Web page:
recommended by experts

A Fairly Exhaustive Guide to Flatware

For every kitchen table.

Photo: Mark Mattock
Photo: Mark Mattock

Flatware is not especially easy to shop for online — or in general, for that matter. There is just a lot to consider: weight, style, materials, dishwashability … and much of it looks so similar. So we decided to piece together a guide that would both help a novice know where to start and surface unusual sets for those who want something beyond the basics for a wedding registry or cutlery-drawer refresh. Most modern flatware is made of stainless steel, making a lot of it more affordable than the silverware of yore. Dung Ngo, the editor-in-chief of August, a design-and-travel journal and small press, says that stainless steel actually “democratized cutlery for everyone.” Ngo, a flatware collector who runs an Instagram account dedicated to utensils, explains the change from silver to steel followed the advent of the Bauhaus and other early 20th-century design movements that celebrated everyday substances like plywood, plastic, and stainless steel. If you’re not going with actual silver, we found, it’s best to try pieces made with 18/10 stainless steel — “the safest option if you want heft and something that will stand up to daily abuse,” according to Kelsey Keith, the editorial director for Herman Miller. The 53 sets below include something for most everyone, from traditional silverware, to traditional-looking (silver-colored) flatware made of stainless steel, to some rainbow-colored utensils beloved by writer Chloe Malle, to the official flatware of the 1972 Munich Olympics, which Ngo calls “the Rolls-Royce of cutlery.” Beneath all the sets, there are also standout singles — from soup spoons to knives with circular heads — for those who like to mix and match.

In This Article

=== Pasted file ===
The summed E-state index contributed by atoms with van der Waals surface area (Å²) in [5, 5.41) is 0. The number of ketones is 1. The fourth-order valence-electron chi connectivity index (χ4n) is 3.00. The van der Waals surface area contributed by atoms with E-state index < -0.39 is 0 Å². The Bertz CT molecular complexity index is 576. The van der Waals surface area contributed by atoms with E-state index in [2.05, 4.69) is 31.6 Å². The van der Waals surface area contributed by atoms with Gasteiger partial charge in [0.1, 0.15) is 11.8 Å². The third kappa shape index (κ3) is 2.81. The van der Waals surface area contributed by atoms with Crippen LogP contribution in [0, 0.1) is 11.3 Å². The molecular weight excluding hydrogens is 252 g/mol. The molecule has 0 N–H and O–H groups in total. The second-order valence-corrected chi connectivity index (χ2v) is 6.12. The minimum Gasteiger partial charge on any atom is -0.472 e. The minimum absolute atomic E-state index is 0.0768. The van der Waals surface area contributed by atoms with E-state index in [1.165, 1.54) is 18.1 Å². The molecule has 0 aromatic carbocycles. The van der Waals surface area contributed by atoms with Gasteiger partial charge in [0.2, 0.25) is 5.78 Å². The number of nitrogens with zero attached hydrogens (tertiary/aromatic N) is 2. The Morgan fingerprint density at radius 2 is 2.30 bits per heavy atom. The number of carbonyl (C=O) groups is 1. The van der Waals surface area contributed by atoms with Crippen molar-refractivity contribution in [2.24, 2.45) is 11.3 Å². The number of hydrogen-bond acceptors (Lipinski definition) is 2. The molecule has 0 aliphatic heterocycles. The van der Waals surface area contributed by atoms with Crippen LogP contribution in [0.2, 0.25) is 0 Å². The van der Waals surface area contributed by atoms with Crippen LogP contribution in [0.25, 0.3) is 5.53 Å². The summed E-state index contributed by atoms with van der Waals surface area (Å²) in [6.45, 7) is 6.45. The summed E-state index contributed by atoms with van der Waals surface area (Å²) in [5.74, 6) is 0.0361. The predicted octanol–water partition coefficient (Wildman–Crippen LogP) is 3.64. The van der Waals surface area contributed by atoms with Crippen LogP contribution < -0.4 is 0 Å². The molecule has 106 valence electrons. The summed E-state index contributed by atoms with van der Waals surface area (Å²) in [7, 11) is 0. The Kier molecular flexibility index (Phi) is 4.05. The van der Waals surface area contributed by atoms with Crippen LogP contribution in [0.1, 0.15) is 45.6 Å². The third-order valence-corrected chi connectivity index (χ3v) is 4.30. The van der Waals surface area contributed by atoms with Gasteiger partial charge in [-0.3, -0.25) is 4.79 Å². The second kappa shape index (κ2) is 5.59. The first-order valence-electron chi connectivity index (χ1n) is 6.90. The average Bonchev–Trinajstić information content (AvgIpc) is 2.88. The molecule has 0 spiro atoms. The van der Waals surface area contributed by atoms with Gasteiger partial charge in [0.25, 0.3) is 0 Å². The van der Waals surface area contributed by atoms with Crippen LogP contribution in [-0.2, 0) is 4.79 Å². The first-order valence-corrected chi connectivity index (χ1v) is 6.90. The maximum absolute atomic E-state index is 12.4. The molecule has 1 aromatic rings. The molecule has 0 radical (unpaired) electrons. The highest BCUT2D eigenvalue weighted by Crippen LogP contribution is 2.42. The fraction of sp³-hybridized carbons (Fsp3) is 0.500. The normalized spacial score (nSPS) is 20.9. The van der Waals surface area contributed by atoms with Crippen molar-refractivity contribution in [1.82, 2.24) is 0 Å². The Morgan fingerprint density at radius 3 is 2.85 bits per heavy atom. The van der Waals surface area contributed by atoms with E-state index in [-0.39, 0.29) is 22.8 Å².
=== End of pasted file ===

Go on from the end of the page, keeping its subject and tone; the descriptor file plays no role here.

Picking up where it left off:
I.

The Best Sets Across the Board

Utensils that were recommended repeatedly.

The Interior-Designer Favorite

Photo: Retailer

Combining three trends in one — gold, mixed materials, and color — Burke Decor’s Prism flatware set in tortoise was recommended by three interior designers, including Leah Alexander, Decorist designer Tina MartinDelCampo, and Modsy’s creative stylist Karina Lameraner, who calls it “a statement by itself.” Alexander agrees, telling us the flatware has a “chic and energetic” quality to it. The pieces are made of 18/10 stainless steel and acrylic; while the brand says they’re dishwasher-safe on a low-temperature setting, it recommends hand-washing as a better way to preserve the materials and construction.

The Could-Go-Anywhere Set

Photo: Retailer

Bistro-style flatware, a classic of French design, is typically characterized by handles made of a nonmetal material, which give the pieces a more casual feel. (Some of these handles have little rivets that are used to hold their nonmetal parts to their metal bodies.) “I’ve always loved these because of their high-low design approach,” says Shane Davis, a partner and the creative director of community space Public Records, of this set of French-made flatware. “I can just as easily see them in a fine-dining restaurant as I can in a school cafeteria.” It has another fan in Claire Olshan, the founder of snack brand Dada Daily, who says the 18/10 stainless steel, dishwasher-safe flatware evokes “beauty, femininity, and untouched rawness of nature.”

The Café Kitsuné President’s Favorite

Photo: Retailer

According to Vinod Kasturi, the president of Maison Kitsuné and Café Kitsuné in the Americas, the Linea Q flatware (which interior designer Elaine Griffin also happens to use) “has low-key swag.” He says the “squared-off ends make it feel contemporary,” but the pieces still have a “simple, classic style.” Made of lightweight 18/10 stainless steel, Kasturi sums up the appeal of the set (which also comes in black) this way: “It’s no-frills, super high-quality, and still looks fresh after infinite dishwasher cycles.”

And a Less-Expensive Dupe

Photo: retailer